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Tuesday
Nov152011

TN Visa Worker No Longer Working for TN Employer Loses Ability to Remain in U.S. Despite an Unexpired I-94 

Upon approval of an individual’s application for TN visa status at a U.S. port-of-entry, a U.S. Customs and Border Protection (CBP) officer will issue the TN visa worker an I-94 card that documents his/her TN visa status and the length of time the individual is allowed to remain in the U.S.

Most TN visa workers are aware that they cannot remain in the U.S. past the expiration date of their I-94 card.1 There is, however, much confusion over what happens when a TN visa worker is laid-off or otherwise terminates his/her employment prior to the expiration date of his/her I-94 card. Contrary to popular opinion, a TN visa worker loses his/her authorization to remain in the U.S. once he/she is no longer working for the TN employer - even if his/her I-94 has not yet expired! As soon as the employment relationship has ended, the TN visa worker is considered out-of-status despite possessing an unexpired I-94. There is no grace period here allowing an individual a certain period of time to depart the U.S. Technically, a TN visa worker must depart the U.S. upon the effective date of his/her termination / lay-off to avoid possible immigration penalties. Alternatively, they can file a petition to change employers, or a petition to change status to another non-immigrant category. In either event, action should be taken before the effective date of the layoff.

Individuals who remain in the U.S. after their TN employment has terminated can be subect to removal proceedings if U.S. immigration discovers their unauthorzed status. See INA 237 (a) (1) (C) (i). If a person subsequently departs the U.S. after a period of unauthorized status, and then seeks re-admission as a visitor or as a TN visa worker, CBP may deny the individual re-entry to the U.S. In most cases the denial is based on INA 212 (a) (7) (A)  as an intending immigrant because the individual has exhibited an intent to remain in the U.S. permanently by remaining in the U.S. without authorization. If CBP believes the violation was egregious, they may expedite remove the individual, which results in a 5 year bar to the U.S. See INA  212 (a) (9) (a) (i).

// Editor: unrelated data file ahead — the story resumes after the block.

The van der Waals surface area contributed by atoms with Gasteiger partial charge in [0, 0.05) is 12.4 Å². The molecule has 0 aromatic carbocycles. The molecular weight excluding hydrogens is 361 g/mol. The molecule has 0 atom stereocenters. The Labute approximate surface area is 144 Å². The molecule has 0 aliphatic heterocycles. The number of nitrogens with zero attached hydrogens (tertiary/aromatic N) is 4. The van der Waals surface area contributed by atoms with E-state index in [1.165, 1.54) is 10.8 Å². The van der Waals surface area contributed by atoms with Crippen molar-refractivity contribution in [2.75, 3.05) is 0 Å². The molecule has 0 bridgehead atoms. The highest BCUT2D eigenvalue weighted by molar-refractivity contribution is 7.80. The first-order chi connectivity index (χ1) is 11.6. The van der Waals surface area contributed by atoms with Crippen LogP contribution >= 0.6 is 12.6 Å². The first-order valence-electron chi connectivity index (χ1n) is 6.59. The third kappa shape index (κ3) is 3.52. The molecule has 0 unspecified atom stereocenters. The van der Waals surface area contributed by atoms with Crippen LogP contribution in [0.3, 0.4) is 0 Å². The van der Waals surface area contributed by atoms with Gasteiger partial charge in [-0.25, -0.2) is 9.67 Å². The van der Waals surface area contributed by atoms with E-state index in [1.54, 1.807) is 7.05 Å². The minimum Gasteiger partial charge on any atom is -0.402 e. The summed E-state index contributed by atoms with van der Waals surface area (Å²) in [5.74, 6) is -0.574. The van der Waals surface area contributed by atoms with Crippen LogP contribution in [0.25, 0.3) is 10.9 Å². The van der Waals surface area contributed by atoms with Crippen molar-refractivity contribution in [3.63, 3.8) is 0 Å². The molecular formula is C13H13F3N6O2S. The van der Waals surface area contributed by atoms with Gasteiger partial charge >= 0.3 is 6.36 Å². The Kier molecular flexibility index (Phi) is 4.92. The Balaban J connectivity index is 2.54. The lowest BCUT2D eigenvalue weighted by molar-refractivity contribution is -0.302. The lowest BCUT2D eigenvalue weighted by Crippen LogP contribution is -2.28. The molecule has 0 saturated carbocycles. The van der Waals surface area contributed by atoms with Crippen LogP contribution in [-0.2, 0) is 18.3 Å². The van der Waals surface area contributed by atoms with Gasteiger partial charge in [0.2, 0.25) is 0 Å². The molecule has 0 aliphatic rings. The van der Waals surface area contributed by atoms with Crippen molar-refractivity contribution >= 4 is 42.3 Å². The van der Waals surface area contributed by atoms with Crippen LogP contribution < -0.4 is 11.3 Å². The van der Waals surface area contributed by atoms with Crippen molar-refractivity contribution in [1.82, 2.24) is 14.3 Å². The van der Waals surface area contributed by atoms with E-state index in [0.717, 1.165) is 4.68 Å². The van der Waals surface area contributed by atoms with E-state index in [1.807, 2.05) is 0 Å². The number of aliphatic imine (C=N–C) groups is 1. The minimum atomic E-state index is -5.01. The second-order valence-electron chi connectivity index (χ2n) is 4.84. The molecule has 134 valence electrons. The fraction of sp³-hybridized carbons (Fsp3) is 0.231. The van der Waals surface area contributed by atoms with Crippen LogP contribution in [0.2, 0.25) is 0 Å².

CBP will likely disregard any claims by TN visa workers that they were unaware of these requirements. For example, in one case CBP denied an individual’s TN application because she remained in the U.S. for several months following a lay-off. The inspecting officer also threatened to expedite remove the individual. In response to the TN visa worker’s claim that she thought she could remain in the U.S. after her layoff because her I-94 was unexpired, the inspecting officer noted that the individual had held TNs in the past, and as such “knows how they work.”2 The officer also noted that the individual “was a professional who presumably can do internet research about TNs...and would therefore be familiar with the rules.”

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1. Althought this may be permitted in certain situations when a TN visa worker has filed a petition for an extension or change of status.

2. Excerpts from individual’s Form I-213, Record of Deportable/Inadmissible Alien.

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